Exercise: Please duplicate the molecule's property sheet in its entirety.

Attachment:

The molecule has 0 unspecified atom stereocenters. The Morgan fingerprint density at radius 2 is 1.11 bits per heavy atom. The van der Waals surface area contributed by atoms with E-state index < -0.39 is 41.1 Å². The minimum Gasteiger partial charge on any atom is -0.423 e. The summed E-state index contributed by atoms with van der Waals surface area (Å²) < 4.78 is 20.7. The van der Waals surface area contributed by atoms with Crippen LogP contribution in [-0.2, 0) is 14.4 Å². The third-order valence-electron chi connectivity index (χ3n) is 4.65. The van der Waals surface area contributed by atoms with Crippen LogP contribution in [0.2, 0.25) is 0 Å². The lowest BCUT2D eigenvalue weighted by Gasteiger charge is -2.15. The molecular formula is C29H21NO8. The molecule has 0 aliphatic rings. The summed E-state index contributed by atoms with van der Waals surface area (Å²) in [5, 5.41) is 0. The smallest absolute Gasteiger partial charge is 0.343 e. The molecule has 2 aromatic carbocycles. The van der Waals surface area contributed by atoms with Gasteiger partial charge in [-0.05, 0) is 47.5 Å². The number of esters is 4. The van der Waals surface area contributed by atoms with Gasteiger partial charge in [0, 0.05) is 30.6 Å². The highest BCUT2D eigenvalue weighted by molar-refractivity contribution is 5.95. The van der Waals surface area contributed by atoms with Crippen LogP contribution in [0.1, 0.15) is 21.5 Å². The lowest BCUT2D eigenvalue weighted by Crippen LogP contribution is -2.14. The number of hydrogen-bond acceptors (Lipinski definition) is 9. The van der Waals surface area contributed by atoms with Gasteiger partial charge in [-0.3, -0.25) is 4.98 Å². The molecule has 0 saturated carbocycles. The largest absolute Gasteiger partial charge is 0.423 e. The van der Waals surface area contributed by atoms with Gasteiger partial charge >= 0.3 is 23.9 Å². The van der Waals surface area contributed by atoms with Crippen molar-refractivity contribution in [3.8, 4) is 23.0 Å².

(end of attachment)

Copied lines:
The molecule has 0 unspecified atom stereocenters. The Morgan fingerprint density at radius 2 is 1.11 bits per heavy atom. The van der Waals surface area contributed by atoms with E-state index < -0.39 is 41.1 Å². The minimum Gasteiger partial charge on any atom is -0.423 e. The summed E-state index contributed by atoms with van der Waals surface area (Å²) < 4.78 is 20.7. The van der Waals surface area contributed by atoms with Crippen LogP contribution in [-0.2, 0) is 14.4 Å². The third-order valence-electron chi connectivity index (χ3n) is 4.65. The van der Waals surface area contributed by atoms with Crippen LogP contribution in [0.2, 0.25) is 0 Å². The lowest BCUT2D eigenvalue weighted by Gasteiger charge is -2.15. The molecular formula is C29H21NO8. The molecule has 0 aliphatic rings. The summed E-state index contributed by atoms with van der Waals surface area (Å²) in [5, 5.41) is 0. The smallest absolute Gasteiger partial charge is 0.343 e. The molecule has 2 aromatic carbocycles. The van der Waals surface area contributed by atoms with Gasteiger partial charge in [-0.05, 0) is 47.5 Å². The number of esters is 4. The van der Waals surface area contributed by atoms with Gasteiger partial charge in [0, 0.05) is 30.6 Å². The highest BCUT2D eigenvalue weighted by molar-refractivity contribution is 5.95. The van der Waals surface area contributed by atoms with Crippen LogP contribution in [0.1, 0.15) is 21.5 Å². The lowest BCUT2D eigenvalue weighted by Crippen LogP contribution is -2.14. The number of hydrogen-bond acceptors (Lipinski definition) is 9. The van der Waals surface area contributed by atoms with Gasteiger partial charge in [-0.3, -0.25) is 4.98 Å². The molecule has 0 saturated carbocycles. The largest absolute Gasteiger partial charge is 0.423 e. The van der Waals surface area contributed by atoms with Gasteiger partial charge >= 0.3 is 23.9 Å². The van der Waals surface area contributed by atoms with Crippen molar-refractivity contribution in [3.8, 4) is 23.0 Å².